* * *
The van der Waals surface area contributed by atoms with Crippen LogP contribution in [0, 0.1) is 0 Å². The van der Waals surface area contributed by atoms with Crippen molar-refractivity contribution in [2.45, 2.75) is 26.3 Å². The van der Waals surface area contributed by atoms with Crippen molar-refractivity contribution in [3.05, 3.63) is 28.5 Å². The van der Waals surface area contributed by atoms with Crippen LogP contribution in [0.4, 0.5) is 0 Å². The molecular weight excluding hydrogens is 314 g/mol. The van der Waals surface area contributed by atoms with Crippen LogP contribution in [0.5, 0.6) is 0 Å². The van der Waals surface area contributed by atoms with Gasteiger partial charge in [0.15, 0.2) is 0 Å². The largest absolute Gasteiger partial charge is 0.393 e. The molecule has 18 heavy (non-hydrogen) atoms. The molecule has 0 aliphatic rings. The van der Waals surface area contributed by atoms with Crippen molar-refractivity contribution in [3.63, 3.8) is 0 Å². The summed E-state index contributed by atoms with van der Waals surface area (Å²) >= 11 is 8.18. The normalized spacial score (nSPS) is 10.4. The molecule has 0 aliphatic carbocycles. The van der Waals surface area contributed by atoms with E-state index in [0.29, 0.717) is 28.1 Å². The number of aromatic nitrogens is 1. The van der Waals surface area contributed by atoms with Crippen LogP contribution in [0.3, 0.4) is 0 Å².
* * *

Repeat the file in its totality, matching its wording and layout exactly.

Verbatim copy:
The van der Waals surface area contributed by atoms with Crippen LogP contribution in [0, 0.1) is 0 Å². The van der Waals surface area contributed by atoms with Crippen molar-refractivity contribution in [2.45, 2.75) is 26.3 Å². The van der Waals surface area contributed by atoms with Crippen molar-refractivity contribution in [3.05, 3.63) is 28.5 Å². The van der Waals surface area contributed by atoms with Crippen LogP contribution in [0.4, 0.5) is 0 Å². The molecular weight excluding hydrogens is 314 g/mol. The van der Waals surface area contributed by atoms with Crippen LogP contribution in [0.5, 0.6) is 0 Å². The van der Waals surface area contributed by atoms with Gasteiger partial charge in [0.15, 0.2) is 0 Å². The largest absolute Gasteiger partial charge is 0.393 e. The molecule has 18 heavy (non-hydrogen) atoms. The molecule has 0 aliphatic rings. The van der Waals surface area contributed by atoms with Crippen molar-refractivity contribution in [3.63, 3.8) is 0 Å². The summed E-state index contributed by atoms with van der Waals surface area (Å²) >= 11 is 8.18. The normalized spacial score (nSPS) is 10.4. The molecule has 0 aliphatic carbocycles. The van der Waals surface area contributed by atoms with E-state index in [0.29, 0.717) is 28.1 Å². The number of aromatic nitrogens is 1. The van der Waals surface area contributed by atoms with Crippen LogP contribution in [0.3, 0.4) is 0 Å².